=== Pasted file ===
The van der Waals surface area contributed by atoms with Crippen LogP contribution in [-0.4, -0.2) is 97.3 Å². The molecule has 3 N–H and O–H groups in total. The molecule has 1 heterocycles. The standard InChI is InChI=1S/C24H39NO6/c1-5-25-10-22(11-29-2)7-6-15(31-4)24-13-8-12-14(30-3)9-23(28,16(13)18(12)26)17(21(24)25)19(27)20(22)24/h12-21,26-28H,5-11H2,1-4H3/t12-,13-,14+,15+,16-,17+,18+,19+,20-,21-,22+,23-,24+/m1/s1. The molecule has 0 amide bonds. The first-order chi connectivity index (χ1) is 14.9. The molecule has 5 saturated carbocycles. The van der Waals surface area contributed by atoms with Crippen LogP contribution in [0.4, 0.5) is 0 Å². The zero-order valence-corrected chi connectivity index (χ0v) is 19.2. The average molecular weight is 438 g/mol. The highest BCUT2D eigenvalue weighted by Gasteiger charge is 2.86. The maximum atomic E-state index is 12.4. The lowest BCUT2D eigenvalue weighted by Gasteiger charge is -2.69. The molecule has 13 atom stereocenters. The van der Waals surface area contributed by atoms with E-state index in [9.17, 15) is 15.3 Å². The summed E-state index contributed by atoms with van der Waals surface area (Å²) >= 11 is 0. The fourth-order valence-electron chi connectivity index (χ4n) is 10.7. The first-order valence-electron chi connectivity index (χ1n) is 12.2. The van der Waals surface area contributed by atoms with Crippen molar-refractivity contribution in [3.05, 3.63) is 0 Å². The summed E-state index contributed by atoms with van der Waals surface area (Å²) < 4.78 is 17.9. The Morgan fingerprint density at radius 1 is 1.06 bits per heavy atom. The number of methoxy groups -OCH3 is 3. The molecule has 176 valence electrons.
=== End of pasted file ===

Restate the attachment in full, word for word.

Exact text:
The van der Waals surface area contributed by atoms with Crippen LogP contribution in [-0.4, -0.2) is 97.3 Å². The molecule has 3 N–H and O–H groups in total. The molecule has 1 heterocycles. The standard InChI is InChI=1S/C24H39NO6/c1-5-25-10-22(11-29-2)7-6-15(31-4)24-13-8-12-14(30-3)9-23(28,16(13)18(12)26)17(21(24)25)19(27)20(22)24/h12-21,26-28H,5-11H2,1-4H3/t12-,13-,14+,15+,16-,17+,18+,19+,20-,21-,22+,23-,24+/m1/s1. The molecule has 0 amide bonds. The first-order chi connectivity index (χ1) is 14.9. The molecule has 5 saturated carbocycles. The van der Waals surface area contributed by atoms with Crippen LogP contribution in [0.4, 0.5) is 0 Å². The zero-order valence-corrected chi connectivity index (χ0v) is 19.2. The average molecular weight is 438 g/mol. The highest BCUT2D eigenvalue weighted by Gasteiger charge is 2.86. The maximum atomic E-state index is 12.4. The lowest BCUT2D eigenvalue weighted by Gasteiger charge is -2.69. The molecule has 13 atom stereocenters. The van der Waals surface area contributed by atoms with E-state index in [9.17, 15) is 15.3 Å². The summed E-state index contributed by atoms with van der Waals surface area (Å²) >= 11 is 0. The fourth-order valence-electron chi connectivity index (χ4n) is 10.7. The first-order valence-electron chi connectivity index (χ1n) is 12.2. The van der Waals surface area contributed by atoms with Crippen molar-refractivity contribution in [3.05, 3.63) is 0 Å². The summed E-state index contributed by atoms with van der Waals surface area (Å²) < 4.78 is 17.9. The Morgan fingerprint density at radius 1 is 1.06 bits per heavy atom. The number of methoxy groups -OCH3 is 3. The molecule has 176 valence electrons.